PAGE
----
The sketch that you used in lesson 8, will work, but you will find that you will not be able to find a light bright enough to light all the LEDs. This is because of the fixed resistor, so we need to compensate for the fact that no matter how low the resistance of the photocell falls, there will always be the 1 kΩ of the fixed resistor offsetting it.

The slightly modified lesson 8 sketch is listed below:

```/*
Adafruit Arduino - Lesson 9. Light sensing
*/

int lightPin = 0;
int latchPin = 5;
int clockPin = 6;
int dataPin = 4;

int leds = 0;

void setup()
{
pinMode(latchPin, OUTPUT);
pinMode(dataPin, OUTPUT);
pinMode(clockPin, OUTPUT);
}

void loop()
{
int numLEDSLit = reading / 57;  //1023 / 9 / 2
if (numLEDSLit > 8) numLEDSLit = 8;
leds = 0;   // no LEDs lit to start
for (int i = 0; i < numLEDSLit; i++)
{
leds = leds + (1 << i);  // sets the i'th bit
}
}

{
digitalWrite(latchPin, LOW);
shiftOut(dataPin, clockPin, LSBFIRST, leds);
digitalWrite(latchPin, HIGH);
}```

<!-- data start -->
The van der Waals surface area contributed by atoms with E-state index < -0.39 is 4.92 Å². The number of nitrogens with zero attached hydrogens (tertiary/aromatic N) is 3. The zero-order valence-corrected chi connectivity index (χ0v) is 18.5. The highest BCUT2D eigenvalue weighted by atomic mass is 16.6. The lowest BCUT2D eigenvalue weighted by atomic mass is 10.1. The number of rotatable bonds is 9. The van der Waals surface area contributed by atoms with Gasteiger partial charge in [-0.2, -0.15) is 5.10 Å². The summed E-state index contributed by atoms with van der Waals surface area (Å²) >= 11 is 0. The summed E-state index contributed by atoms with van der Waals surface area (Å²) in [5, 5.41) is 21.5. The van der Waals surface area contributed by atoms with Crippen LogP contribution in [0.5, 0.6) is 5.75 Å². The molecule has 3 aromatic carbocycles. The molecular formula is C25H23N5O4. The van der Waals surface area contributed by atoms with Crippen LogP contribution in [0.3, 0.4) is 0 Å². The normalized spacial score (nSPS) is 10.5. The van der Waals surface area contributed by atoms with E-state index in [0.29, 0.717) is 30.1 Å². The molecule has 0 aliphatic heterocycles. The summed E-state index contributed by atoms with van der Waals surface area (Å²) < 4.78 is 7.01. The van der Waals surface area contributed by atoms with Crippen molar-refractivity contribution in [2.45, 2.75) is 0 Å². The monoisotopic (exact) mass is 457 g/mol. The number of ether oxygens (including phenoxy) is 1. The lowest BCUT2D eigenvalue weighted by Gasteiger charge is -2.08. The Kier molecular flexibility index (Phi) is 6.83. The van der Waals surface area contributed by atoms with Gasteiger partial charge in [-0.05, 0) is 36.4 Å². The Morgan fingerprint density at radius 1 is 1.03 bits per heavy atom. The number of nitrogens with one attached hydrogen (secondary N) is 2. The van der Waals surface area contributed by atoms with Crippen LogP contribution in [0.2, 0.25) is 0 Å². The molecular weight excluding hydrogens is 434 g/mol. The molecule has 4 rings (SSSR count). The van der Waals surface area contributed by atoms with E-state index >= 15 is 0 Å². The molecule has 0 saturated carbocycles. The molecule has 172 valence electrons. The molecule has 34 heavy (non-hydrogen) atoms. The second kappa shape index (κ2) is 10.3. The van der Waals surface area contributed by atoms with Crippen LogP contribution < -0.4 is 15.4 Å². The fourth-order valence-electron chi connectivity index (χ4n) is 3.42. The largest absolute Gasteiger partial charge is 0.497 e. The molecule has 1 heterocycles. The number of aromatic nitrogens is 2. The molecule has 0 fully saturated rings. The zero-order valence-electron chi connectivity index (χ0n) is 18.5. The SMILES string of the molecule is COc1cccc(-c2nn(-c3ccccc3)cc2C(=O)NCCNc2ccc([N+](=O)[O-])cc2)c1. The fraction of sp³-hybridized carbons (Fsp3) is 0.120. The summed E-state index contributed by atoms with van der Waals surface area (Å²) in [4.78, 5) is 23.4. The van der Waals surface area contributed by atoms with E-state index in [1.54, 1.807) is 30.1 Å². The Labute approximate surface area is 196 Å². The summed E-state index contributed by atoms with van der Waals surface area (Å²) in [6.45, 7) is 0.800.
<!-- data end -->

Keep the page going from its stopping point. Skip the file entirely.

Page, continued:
The first thing to note is that we have changed the name of the analog pin to be 'lightPin' rather than 'potPin' since we no longer have a pot connected.

The only other substantial change to the sketch is the line that calculate how many of the LEDs to light:

`int numLEDSLit = reading / 57;  // all LEDs lit at 1k`

This time we divide the raw reading by 57 rather than 114 from lesson 8. In other words we divide it by half as much as we did with the pot, to split it into nine zones, from no LEDs lit, to all eight lit. This extra factor is to account for the fixed 1 kΩ resistor. This means that when the photocell has a resistance of 1 kΩ (the same as the fixed resistor) the raw reading will be 1023 / 2 = 511. This will equate to all the LEDs being lit and then a bit (numLEDSLit will be 9).

This guide was first published on Dec 11, 2012. It was last updated on Dec 11, 2012.